CHIANG MAI (Thailand) – The Elders encourage the government of Myanmar to strive for greater inclusiveness, to overcome decades of mistrust within society and reflect the full diversity and talents of Myanmar’s population.
Myanmar would gain from more inclusive consultation processes, said former Norwegian Prime Minister Gro Harlem Brundtland and former Finnish President Martti Ahtisaari, both members of The Elders, as they concluded a five-day visit to Myanmar and Thailand (24-28 March).
They note that upcoming political milestones – the nationwide census, debates over constitutional reform, the peace process, and the 2015 presidential elections – would benefit from a wider dialogue if Myanmar is to ensure its long-term stability and prosperity.
Martti Ahtisaari and Gro Harlem Brundtland meet with President U Thein Sein
In Nay Pyi Taw (24-25 March), Myanmar’s capital, they had in-depth discussions with President U Thein Sein, Senior General Min Aung Hlaing (Commander-in-Chief of the Armed Forces), Thura Shwe Mann (Speaker of the Parliament) and U Aung Min (Minister in the President’s Office in charge of the peace process).
Among the topics they discussed were democratic reform, the nationwide census and the challenges of constitutional change. They also discussed prospects for the peace process with the ethnic groups.
They then travelled to Myitkyina (25-26 March) to learn about the unresolved conflict in Kachin State. They met with Chief Minister La John Ngan Sai and his cabinet, and civil society including local elders and peace-building groups. They also visited a camp in the outskirts of the city for people displaced by the conflict, and heard from youth groups trying to address social ailments such as drug addiction and other problems resulting from the growing illegal drug trade.
Commenting on the Elders’ visits to Nay Pyi Taw and Kachin State, Gro Harlem Brundtland, said:
“As the President himself told us during this visit, Myanmar is a young democracy. We would add that it is also an ambitious one, blessed with an incredibly diverse and energetic civil society wanting to fully operate within the democratic process.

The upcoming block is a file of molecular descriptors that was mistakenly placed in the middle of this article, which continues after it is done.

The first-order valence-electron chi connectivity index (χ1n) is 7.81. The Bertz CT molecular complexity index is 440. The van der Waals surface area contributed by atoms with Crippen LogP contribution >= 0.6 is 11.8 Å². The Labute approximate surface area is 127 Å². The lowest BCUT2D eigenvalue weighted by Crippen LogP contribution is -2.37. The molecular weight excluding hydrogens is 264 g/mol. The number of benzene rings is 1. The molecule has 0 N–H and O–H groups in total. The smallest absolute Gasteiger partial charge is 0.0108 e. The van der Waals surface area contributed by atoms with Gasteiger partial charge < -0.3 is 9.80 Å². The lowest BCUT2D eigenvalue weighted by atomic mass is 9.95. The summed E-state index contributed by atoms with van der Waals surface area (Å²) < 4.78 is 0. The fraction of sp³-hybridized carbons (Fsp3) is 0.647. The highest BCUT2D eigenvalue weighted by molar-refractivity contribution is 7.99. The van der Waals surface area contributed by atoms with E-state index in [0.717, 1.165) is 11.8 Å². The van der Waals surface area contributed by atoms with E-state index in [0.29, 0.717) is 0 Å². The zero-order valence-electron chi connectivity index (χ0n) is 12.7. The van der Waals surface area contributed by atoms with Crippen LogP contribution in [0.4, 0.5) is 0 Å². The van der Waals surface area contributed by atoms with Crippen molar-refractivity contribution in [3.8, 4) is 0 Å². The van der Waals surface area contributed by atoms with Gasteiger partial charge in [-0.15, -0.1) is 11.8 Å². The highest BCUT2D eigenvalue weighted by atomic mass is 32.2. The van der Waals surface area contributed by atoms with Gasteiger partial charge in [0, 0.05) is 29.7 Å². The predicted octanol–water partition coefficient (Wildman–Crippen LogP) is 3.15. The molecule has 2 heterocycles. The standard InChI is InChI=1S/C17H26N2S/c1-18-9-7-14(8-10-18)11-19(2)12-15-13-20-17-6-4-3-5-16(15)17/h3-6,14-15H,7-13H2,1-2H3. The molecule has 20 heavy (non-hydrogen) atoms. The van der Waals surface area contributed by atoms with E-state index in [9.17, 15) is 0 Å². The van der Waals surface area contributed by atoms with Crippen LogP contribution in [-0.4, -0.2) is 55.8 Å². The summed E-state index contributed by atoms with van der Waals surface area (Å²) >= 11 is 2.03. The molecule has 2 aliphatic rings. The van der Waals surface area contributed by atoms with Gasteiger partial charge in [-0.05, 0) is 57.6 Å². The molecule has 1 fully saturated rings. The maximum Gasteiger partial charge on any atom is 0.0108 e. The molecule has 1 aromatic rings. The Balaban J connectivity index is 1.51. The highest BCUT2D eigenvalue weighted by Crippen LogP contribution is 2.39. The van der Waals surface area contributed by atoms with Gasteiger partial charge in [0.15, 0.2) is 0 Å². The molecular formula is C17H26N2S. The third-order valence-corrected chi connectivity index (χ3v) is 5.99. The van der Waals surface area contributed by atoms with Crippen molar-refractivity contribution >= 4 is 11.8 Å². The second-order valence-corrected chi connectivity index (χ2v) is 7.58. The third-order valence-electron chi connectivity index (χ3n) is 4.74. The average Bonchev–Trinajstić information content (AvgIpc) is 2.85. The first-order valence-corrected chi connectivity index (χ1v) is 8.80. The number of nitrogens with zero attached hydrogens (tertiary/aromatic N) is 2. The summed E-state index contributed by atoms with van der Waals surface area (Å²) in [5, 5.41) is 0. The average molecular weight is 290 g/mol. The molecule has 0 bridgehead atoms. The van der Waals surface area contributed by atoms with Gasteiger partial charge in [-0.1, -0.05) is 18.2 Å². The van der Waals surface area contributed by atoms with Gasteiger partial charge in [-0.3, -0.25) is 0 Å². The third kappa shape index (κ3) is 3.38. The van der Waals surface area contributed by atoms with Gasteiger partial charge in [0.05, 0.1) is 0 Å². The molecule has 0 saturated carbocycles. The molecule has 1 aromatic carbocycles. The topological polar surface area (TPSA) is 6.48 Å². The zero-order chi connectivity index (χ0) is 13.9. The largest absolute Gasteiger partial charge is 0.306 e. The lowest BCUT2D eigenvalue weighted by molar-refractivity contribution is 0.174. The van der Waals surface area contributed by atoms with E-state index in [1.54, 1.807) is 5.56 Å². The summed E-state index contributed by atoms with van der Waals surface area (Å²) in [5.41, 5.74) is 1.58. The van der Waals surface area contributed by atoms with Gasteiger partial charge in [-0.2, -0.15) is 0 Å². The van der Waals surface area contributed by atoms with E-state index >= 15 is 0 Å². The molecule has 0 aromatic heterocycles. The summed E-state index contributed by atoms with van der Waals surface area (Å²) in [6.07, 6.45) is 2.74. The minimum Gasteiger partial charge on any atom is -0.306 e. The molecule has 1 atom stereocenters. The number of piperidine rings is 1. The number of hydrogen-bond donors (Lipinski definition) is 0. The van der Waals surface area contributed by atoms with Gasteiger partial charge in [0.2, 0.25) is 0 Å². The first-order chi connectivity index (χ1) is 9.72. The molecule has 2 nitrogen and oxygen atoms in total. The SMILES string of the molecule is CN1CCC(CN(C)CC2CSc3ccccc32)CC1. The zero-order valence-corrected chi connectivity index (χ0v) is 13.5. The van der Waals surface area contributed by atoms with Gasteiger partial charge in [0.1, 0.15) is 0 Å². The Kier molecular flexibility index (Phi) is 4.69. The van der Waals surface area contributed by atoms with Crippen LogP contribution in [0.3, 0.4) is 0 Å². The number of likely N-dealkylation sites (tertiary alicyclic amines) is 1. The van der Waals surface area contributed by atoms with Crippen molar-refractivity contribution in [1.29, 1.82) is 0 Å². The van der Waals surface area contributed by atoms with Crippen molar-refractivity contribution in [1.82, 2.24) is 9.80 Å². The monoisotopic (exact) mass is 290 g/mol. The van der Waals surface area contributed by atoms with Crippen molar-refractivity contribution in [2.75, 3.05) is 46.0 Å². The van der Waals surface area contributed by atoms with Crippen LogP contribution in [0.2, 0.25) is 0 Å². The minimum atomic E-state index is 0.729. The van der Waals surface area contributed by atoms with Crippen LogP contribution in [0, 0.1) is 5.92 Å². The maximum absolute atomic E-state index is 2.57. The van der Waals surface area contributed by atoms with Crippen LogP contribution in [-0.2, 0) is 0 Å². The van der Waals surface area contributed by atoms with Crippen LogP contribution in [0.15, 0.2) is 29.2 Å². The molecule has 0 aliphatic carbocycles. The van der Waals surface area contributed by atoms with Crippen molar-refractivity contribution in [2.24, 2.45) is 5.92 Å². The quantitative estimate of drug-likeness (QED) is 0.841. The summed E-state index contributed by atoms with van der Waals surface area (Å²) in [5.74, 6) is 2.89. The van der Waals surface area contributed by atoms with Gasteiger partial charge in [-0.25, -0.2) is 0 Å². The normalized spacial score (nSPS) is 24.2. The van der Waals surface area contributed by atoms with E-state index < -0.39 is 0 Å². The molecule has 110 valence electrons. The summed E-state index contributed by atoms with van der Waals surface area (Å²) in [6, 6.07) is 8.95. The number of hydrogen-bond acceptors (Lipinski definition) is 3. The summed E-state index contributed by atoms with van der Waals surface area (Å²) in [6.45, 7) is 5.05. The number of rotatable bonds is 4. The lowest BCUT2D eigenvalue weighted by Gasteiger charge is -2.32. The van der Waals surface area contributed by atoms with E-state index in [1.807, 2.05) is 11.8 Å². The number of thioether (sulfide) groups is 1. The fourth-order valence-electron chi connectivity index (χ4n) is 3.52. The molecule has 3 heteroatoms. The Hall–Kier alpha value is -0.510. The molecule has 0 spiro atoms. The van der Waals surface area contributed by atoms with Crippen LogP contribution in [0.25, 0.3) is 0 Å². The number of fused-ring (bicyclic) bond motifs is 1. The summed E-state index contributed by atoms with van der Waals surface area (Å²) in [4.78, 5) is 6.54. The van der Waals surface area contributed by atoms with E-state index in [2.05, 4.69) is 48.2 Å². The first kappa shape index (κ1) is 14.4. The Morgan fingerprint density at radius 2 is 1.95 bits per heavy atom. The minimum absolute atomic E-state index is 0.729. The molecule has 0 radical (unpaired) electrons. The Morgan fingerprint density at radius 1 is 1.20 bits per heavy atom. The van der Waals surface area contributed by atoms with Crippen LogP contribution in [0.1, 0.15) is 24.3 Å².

“We met many inspiring groups striving to make a positive impact. We believe the Government should find ways to recognise and consult these constituencies – women’s groups, ethnic groups, youth groups. From the nationwide census to prospects for large-scale development projects, we heard concerns that citizens’ perspectives are not being taken into account.
“Democratic participation is also a requirement for long-term peace. Conflicts often weaken or suspend democracy, while democratic institutions designed to build nationwide consensus reduce the risk of internal conflict. All parties to the conflict should contribute wisely and constructively to help bring about this new beginning.”
In Thailand (27-28 March), the Elders visited Mae La refugee camp and Mae Tao Clinic, on the Thailand-Myanmar border, to observe the long-term impact of the internal conflict and study the well-established service structures established by exiled communities as a result of more than 60 years of civil war.
Gro Harlem Brundtland speaks with patients and their families at Mae Tao Clinic
In Chiang Mai, the Elders met with women’s groups to discuss the role of women in the peace process and national reforms. They also met representatives of the ethnic armed groups to hear their perspective on current ceasefire negotiations.
Commenting on the visit to Mae La refugee camp and Mae Tao Clinic in Thailand, Martti Ahtisaari said:
“The communities living across the border, in Thailand, tell a story of hardship and discrimination. It is families in the ethnic border regions who have suffered the most from decades of civil war; who have fled villages through difficult terrains to reach these places for safety.
“But there is also a story, there, of resilience and hope. It is very impressive to see how these communities have, with international support, built good quality clinics, schools and expertise over several decades. This human capacity, inside Myanmar and in exile, is the very basis upon which to build lasting peace and still needs the support of the international community.
“Once a nationwide ceasefire can be agreed by all sides, hopefully soon, there is an opportunity for further trust-building by integrating these services – these doctors and teachers – into the country’s own structures. A country needs a productive, skilled and healthy population ruled by mutual interest and trust.”
In Myitkyina, the Elders met with the Kachin Women Union, Sha-it, a group of students, and a member of the National Democratic Force. Upon arriving in the country, the Elders met with Kachin activist Seng Raw in Yangon.
In Mae Sot, they met organisations including the Karen Women’s Organization, Karen Department of Health and Welfare, Committee for Internally Displaced Karen People, Karen Education Department, Karen Youth Organization, and Karen Human Rights Group.
In Chiang Mai, they met the Women’s League of Burma and representatives of the United Nationalities Federal Council.
The visit forms part of The Elders’ medium-term work in Myanmar. Following a first visit by Jimmy Carter (former US President), Martti Ahtisaari and Gro Harlem Brundtland in September 2013, the Elders will remain engaged with the democratisation process.
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